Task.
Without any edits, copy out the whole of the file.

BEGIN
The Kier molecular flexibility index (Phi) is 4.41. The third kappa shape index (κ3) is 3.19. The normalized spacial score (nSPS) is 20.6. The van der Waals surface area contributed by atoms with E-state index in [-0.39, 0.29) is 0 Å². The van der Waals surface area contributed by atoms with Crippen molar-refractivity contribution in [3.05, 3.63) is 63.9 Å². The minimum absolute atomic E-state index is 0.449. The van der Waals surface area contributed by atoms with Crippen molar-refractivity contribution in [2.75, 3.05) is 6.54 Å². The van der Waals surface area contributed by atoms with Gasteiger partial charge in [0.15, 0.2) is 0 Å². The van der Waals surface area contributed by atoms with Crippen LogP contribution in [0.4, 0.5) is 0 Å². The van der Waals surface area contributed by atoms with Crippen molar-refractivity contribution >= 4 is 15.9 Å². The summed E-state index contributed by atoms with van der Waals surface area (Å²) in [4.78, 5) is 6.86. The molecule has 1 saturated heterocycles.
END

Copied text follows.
The Kier molecular flexibility index (Phi) is 4.41. The third kappa shape index (κ3) is 3.19. The normalized spacial score (nSPS) is 20.6. The van der Waals surface area contributed by atoms with E-state index in [-0.39, 0.29) is 0 Å². The van der Waals surface area contributed by atoms with Crippen molar-refractivity contribution in [3.05, 3.63) is 63.9 Å². The minimum absolute atomic E-state index is 0.449. The van der Waals surface area contributed by atoms with Crippen molar-refractivity contribution in [2.75, 3.05) is 6.54 Å². The van der Waals surface area contributed by atoms with Gasteiger partial charge in [0.15, 0.2) is 0 Å². The van der Waals surface area contributed by atoms with Crippen LogP contribution in [0.4, 0.5) is 0 Å². The van der Waals surface area contributed by atoms with Crippen molar-refractivity contribution >= 4 is 15.9 Å². The summed E-state index contributed by atoms with van der Waals surface area (Å²) in [4.78, 5) is 6.86. The molecule has 1 saturated heterocycles.